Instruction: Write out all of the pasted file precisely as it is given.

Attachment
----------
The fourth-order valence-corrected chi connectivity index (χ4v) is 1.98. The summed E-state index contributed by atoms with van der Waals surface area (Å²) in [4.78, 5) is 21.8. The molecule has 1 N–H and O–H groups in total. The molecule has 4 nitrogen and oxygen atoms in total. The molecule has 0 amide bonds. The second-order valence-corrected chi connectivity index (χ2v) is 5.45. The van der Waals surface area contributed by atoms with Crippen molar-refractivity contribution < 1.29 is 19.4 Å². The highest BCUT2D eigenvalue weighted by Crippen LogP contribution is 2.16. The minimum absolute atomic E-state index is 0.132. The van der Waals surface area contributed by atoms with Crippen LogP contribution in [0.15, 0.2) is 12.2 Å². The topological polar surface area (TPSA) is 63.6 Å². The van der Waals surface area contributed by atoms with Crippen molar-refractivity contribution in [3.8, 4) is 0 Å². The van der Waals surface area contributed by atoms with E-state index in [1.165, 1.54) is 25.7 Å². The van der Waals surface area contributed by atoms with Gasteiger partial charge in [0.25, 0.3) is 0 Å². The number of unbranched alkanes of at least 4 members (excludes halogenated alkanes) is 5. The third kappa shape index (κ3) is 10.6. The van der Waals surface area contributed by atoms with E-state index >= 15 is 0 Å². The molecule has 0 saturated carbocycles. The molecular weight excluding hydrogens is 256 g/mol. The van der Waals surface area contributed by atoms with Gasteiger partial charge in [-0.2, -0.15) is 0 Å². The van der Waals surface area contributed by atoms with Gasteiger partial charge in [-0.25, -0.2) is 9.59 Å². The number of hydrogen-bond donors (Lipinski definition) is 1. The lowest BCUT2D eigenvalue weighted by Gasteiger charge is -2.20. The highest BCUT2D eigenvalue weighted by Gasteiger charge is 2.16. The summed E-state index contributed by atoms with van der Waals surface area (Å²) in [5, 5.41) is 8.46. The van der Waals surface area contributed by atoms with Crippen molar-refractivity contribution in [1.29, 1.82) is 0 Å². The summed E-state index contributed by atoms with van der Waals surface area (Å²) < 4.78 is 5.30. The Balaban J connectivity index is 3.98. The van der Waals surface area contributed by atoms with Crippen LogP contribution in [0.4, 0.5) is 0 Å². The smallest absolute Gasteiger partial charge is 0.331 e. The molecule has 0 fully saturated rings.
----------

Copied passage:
The fourth-order valence-corrected chi connectivity index (χ4v) is 1.98. The summed E-state index contributed by atoms with van der Waals surface area (Å²) in [4.78, 5) is 21.8. The molecule has 1 N–H and O–H groups in total. The molecule has 4 nitrogen and oxygen atoms in total. The molecule has 0 amide bonds. The second-order valence-corrected chi connectivity index (χ2v) is 5.45. The van der Waals surface area contributed by atoms with Crippen molar-refractivity contribution < 1.29 is 19.4 Å². The highest BCUT2D eigenvalue weighted by Crippen LogP contribution is 2.16. The minimum absolute atomic E-state index is 0.132. The van der Waals surface area contributed by atoms with Crippen LogP contribution in [0.15, 0.2) is 12.2 Å². The topological polar surface area (TPSA) is 63.6 Å². The van der Waals surface area contributed by atoms with Crippen molar-refractivity contribution in [3.8, 4) is 0 Å². The van der Waals surface area contributed by atoms with E-state index in [1.165, 1.54) is 25.7 Å². The van der Waals surface area contributed by atoms with Gasteiger partial charge in [0.25, 0.3) is 0 Å². The number of unbranched alkanes of at least 4 members (excludes halogenated alkanes) is 5. The third kappa shape index (κ3) is 10.6. The van der Waals surface area contributed by atoms with E-state index >= 15 is 0 Å². The molecule has 0 saturated carbocycles. The molecular weight excluding hydrogens is 256 g/mol. The van der Waals surface area contributed by atoms with Gasteiger partial charge in [-0.2, -0.15) is 0 Å². The van der Waals surface area contributed by atoms with Gasteiger partial charge in [-0.25, -0.2) is 9.59 Å². The number of hydrogen-bond donors (Lipinski definition) is 1. The lowest BCUT2D eigenvalue weighted by Gasteiger charge is -2.20. The highest BCUT2D eigenvalue weighted by Gasteiger charge is 2.16. The summed E-state index contributed by atoms with van der Waals surface area (Å²) in [5, 5.41) is 8.46. The van der Waals surface area contributed by atoms with Crippen molar-refractivity contribution in [1.29, 1.82) is 0 Å². The summed E-state index contributed by atoms with van der Waals surface area (Å²) < 4.78 is 5.30. The Balaban J connectivity index is 3.98. The van der Waals surface area contributed by atoms with Crippen LogP contribution in [0.4, 0.5) is 0 Å². The smallest absolute Gasteiger partial charge is 0.331 e. The molecule has 0 fully saturated rings.